The Grand Reserve Golf Club of Puerto Rico, designed by Tom Kite and opened in 2006, will host the LAAC for the first time, however, it's no stranger to holding major competitions.
Just last year, Grand Reserve hosted the 7th U.S. Women’s Amateur Four-Ball Championship, marking the first time a USGA championship was contested outside the mainland in a U.S. territory and is best known for annually hosting the PGA Tour’s Puerto Rico Open.
The Grand Reserve stretches across a beachfront peninsula in Rio Grande, Puerto Rico, just 15 miles outside the capital city of San Juan. Overlooking El Yunque National Forest, the club includes four distinct nine-hole layouts featuring the sea, mangroves, lakes and mountains of the scenic property on Puerto Rico’s northeast coast.
The Championship Course is a blend of those layouts which covers the four landscapes - from tees with views of the sea to greens overlooking the El Yunque rainforest and surrounding lagoons.
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What's at Stake
The champion receives an invitation to compete in the 2023 Masters Tournament and an exemption into The 151st Open. The winner also receives full exemptions into The Amateur Championship, U.S. Amateur Championship and any other USGA amateur championship for which he is eligible and is exempt into the final stage of qualifying for the 2023 U.S. Open Championship. The runner(s)-up will be exempt into Final Qualifying for The 151st Open and the 2023 U.S. Open Championship.
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Tee Times and Pairings
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How to Watch
The high-definition broadcast includes three hours of live coverage on each of the four competition days. ESPN will provide event coverage in Puerto Rico, as well as throughout Latin America. Other broadcasters include Fox Sports (Australia), TSN (Canada), Warner Bros. Discovery Sports (throughout Europe), SBS Golf (Korea), SpoTV (Southeast Asia), SuperSport (Southern Africa), Sky Sports (United Kingdom) and ESPN2/ESPNEWS (United States). All of the coverage will also be streamed live on LAACGolf.com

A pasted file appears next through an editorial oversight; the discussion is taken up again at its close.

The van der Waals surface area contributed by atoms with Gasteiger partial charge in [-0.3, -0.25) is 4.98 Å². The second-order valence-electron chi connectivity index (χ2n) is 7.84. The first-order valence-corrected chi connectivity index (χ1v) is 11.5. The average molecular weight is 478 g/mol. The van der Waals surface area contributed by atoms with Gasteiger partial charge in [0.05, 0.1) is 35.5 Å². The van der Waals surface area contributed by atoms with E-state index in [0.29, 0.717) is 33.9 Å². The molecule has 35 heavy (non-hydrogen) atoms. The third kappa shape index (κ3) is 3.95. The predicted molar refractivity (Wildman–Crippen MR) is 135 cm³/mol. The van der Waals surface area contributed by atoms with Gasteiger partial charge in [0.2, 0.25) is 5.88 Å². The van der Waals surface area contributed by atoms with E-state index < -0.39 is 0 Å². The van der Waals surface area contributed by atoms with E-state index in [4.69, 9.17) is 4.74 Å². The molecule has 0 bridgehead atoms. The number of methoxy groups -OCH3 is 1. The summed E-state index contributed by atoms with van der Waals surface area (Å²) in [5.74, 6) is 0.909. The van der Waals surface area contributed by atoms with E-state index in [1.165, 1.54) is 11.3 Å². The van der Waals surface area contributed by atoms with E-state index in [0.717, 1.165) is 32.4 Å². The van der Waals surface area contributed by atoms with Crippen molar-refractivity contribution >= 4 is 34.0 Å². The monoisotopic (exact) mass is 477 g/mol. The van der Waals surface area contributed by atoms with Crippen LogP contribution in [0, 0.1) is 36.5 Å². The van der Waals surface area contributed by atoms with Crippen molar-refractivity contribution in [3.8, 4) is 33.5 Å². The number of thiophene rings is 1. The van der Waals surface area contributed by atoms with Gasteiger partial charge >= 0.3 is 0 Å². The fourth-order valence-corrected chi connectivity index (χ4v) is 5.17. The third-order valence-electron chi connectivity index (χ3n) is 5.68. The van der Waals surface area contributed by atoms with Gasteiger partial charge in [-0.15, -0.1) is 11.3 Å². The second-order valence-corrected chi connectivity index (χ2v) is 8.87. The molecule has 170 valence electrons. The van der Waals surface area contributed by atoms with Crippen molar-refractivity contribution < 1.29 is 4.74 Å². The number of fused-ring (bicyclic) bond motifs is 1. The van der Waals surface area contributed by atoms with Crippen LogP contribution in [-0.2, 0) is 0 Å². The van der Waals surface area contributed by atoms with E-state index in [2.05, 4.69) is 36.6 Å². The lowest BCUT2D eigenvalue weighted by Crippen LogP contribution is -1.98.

The broadcast’s English-speaking commentary team features Rich Lerner as host, Andy North as analyst, Iona Stephen and Colt Knost as on-course reporters and John Sutcliffe handling interviews.
First Round • Thursday, Jan. 12
9 a.m. – 12 p.m. ET
Second Round • Friday, Jan. 13
9 a.m. – 12 p.m.
Third Round • Saturday, Jan. 14
11 a.m. – 2 p.m. ET
Final Round • Sunday, Jan. 15
10 a.m. – 1 p.m. ET
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A Look Back at Last Year
Aaron Jarvis, who plays collegiately at UNLV, won the 2022 Latin America Amateur Championship
with a birdie on the final hole at Casa de Campo’s Teeth of the Dog course. A native of the Cayman Islands, Jarvis became the first player in history from his country to play in The Masters and Open Championship.
ABOUT THE Latin America Amateur
Founded by the Masters Tournament, The R&A and
the USGA, the LAAC was established to further
develop amateur golf in South America, Central
America, Mexico and the Caribbean. The LAAC is a
72-hole stroke play event open to a field of 108
amateur players in Latin America, chosen by their
respective national federations according to their
World Amateur Golf Ranking. Past winners of the
championship, as well as last year’s top-five
finishers, are automatically entered into this year’s
The LAAC champion annually receives an invitation
to compete in the Masters at Augusta National Golf
Club, the U.S. Open and the British Open. The
champion is also awarded full exemptions into The
Championship, the US Amateur Championship and
any other USGA amateur championship for which he